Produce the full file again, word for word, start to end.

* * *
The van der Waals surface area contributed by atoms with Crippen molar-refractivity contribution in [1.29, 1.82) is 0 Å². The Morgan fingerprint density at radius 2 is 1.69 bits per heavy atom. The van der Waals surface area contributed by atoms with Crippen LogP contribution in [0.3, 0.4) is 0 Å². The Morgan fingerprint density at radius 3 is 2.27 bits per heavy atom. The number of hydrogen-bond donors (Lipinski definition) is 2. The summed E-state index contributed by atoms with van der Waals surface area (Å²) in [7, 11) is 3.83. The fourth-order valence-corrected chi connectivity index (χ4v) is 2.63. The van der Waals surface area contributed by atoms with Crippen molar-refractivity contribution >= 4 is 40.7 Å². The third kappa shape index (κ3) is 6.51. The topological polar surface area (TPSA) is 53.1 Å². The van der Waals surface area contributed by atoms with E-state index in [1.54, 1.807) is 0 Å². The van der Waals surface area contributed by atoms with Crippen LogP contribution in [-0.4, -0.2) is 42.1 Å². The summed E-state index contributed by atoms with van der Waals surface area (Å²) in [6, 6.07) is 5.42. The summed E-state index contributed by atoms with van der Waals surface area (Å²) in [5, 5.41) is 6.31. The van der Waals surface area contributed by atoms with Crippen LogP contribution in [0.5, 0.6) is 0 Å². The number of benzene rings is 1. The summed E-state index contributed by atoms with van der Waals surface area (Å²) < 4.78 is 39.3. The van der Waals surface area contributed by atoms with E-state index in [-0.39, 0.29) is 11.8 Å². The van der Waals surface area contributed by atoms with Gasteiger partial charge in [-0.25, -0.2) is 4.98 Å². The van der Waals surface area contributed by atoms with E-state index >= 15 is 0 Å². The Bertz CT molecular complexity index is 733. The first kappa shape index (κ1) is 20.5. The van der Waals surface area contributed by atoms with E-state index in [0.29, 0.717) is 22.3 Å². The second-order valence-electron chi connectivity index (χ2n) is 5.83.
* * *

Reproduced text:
The van der Waals surface area contributed by atoms with Crippen molar-refractivity contribution in [1.29, 1.82) is 0 Å². The Morgan fingerprint density at radius 2 is 1.69 bits per heavy atom. The van der Waals surface area contributed by atoms with Crippen LogP contribution in [0.3, 0.4) is 0 Å². The Morgan fingerprint density at radius 3 is 2.27 bits per heavy atom. The number of hydrogen-bond donors (Lipinski definition) is 2. The summed E-state index contributed by atoms with van der Waals surface area (Å²) in [7, 11) is 3.83. The fourth-order valence-corrected chi connectivity index (χ4v) is 2.63. The van der Waals surface area contributed by atoms with Crippen molar-refractivity contribution >= 4 is 40.7 Å². The third kappa shape index (κ3) is 6.51. The topological polar surface area (TPSA) is 53.1 Å². The van der Waals surface area contributed by atoms with E-state index in [1.54, 1.807) is 0 Å². The van der Waals surface area contributed by atoms with Crippen LogP contribution in [-0.4, -0.2) is 42.1 Å². The summed E-state index contributed by atoms with van der Waals surface area (Å²) in [6, 6.07) is 5.42. The summed E-state index contributed by atoms with van der Waals surface area (Å²) in [5, 5.41) is 6.31. The van der Waals surface area contributed by atoms with Crippen LogP contribution in [0.5, 0.6) is 0 Å². The number of benzene rings is 1. The summed E-state index contributed by atoms with van der Waals surface area (Å²) < 4.78 is 39.3. The van der Waals surface area contributed by atoms with E-state index in [-0.39, 0.29) is 11.8 Å². The van der Waals surface area contributed by atoms with Gasteiger partial charge in [-0.25, -0.2) is 4.98 Å². The van der Waals surface area contributed by atoms with E-state index >= 15 is 0 Å². The Bertz CT molecular complexity index is 733. The first kappa shape index (κ1) is 20.5. The van der Waals surface area contributed by atoms with E-state index in [0.29, 0.717) is 22.3 Å². The second-order valence-electron chi connectivity index (χ2n) is 5.83.